UN inspectors have been present in Syria since 18 August, reflecting long standing concerns about reports of chemical weapons use pre-existing the 21 August attack. The scope of their fact finding mission has been strictly limited to the question of whether chemical weapons were used, rather than where responsibility for that use lies. Nonetheless, the UN team is currently investigating the 21 August site and has been asked to look at three further sites by the government themselves, indicating that their investigations are meaningfully progressing. The ongoing UN investigation, combined with the lack of conclusive evidence, both point to discretion being the better part of humanitarianism in the Syrian situation.
In contrast to the convoluted factual information at our disposal, the legal position is crystal clear. The default position at international law is one of non-intervention. Every State has a defeasible obligation to every other State not to militarily encroach upon its territory. Any exceptions to this standard must have legal basis. In what follows I will suggest why a duty of non-intervention exists and how exceptions to it might arise. In brief, such exceptions do not include unilateral action on the part of one or more States without the permission of the UN Security Council.
In the past it was thought that the principle of non-intervention could be justified by an analogy between governments and individual human beings, with governments possessing something like the autonomy to exclusively determine the destiny of their territory and population. This was likely the result of the historical conflation between States and their (monarchical) governments common in the early stages of international legal practice.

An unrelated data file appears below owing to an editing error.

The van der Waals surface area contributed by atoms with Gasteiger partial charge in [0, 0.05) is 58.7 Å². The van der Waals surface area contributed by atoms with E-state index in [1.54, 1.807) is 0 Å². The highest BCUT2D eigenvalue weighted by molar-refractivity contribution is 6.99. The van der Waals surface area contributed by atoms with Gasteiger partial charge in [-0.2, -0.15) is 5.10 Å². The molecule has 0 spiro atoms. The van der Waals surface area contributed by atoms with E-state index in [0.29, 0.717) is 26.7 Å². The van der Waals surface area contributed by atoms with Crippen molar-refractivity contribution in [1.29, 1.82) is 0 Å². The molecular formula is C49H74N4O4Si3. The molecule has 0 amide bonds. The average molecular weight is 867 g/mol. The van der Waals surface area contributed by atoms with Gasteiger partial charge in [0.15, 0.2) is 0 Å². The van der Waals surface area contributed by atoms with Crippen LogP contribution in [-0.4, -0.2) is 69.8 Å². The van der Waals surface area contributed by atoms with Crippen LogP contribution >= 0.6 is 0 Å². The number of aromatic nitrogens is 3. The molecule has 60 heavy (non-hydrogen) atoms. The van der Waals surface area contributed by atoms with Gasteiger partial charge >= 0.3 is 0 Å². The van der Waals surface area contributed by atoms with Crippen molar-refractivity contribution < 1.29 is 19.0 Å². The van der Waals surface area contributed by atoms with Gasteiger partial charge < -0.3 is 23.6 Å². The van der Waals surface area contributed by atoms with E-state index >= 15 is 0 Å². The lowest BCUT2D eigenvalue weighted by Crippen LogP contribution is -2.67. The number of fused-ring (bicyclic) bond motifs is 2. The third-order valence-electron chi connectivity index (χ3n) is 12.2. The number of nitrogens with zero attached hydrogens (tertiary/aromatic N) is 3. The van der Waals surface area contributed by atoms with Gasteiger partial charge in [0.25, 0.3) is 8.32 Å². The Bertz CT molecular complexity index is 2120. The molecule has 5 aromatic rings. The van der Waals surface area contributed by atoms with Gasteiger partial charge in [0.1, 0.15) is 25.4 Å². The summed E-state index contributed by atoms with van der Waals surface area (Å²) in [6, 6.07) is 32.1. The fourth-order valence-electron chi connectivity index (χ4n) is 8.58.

Within the modern context, the best justification for the duty of non-intervention is that, quite apart from being synonymous with its government, a State is the structure through which a territorially rooted population constructs and maintains a political community. Under this interpretation, governments are the ‘agents’ of their States, in a similar way to which executives are the agents of companies. All governments have a duty not to militarily interfere in other States because doing so violates the rights of the population whose territory they encroach upon: specifically their individual rights to develop and participate in a political community worthy of international respect and recognition. Support for this interpretation can be found in international instruments concerning self-determination, the rights of peoples and individual human rights, as well as in the first few Articles of the UN Charter.
This modern interpretation of international law creates an intriguing possibility. If non-intervention is justified by an appeal to the rights of individuals, severe violations of those rights by domestic governments might warrant exceptions to the rule. In other words, when non-intervention is failing to secure the rights of a State’s population, intervention might be required to ensure that things get back on the right track. In principle, this argument seems sound. ‘Humanitarian intervention’ might be acceptable under modern international law.
Whilst undoubtedly interesting as a matter of legal theory, this doesn’t get us very far in terms of practical international law. In the real world, when presented with arguments of such an abstract nature, lawyers need to ask two questions: “How?” and “When?”
Presumably, we can all agree on extreme cases: if a lunatic tyrant is indisputably and imminently about to blow half of his population to smithereens, military intervention to prevent that from happening would almost certainly be legal, even without the permission of the Security Council. Hypothetical cases of genuine and otherwise unavoidable emergencies make compelling thought experiments.
However, it is doubtful that there has ever been such a case, or that there ever will be. The situation in Syria is certainly nothing of the sort. Instead, Syria is a paradigmatic example of the more usual conditions of uncertainty, both as to the extent of the violation of individual rights and of the responsibility of the parties involved. Under such conditions, we need a more measured approach than permitting individual States going in guns blazing, potentially adding to the death-toll without any guarantee of solving the problem cited as the reason for intervention. We all know what happens when this need for subtlety is ignored.
International law provides the answer in quite uncontroversial terms. UN inspectors with an objective mandate must go and verify any allegations. They must then present their findings to the Security Council, who should pass a resolution requiring member States to take action proportionate to the risk that further violations of individual rights will occur. (This answers “How?”) Then and only then can military action be taken. (This answers “When?”)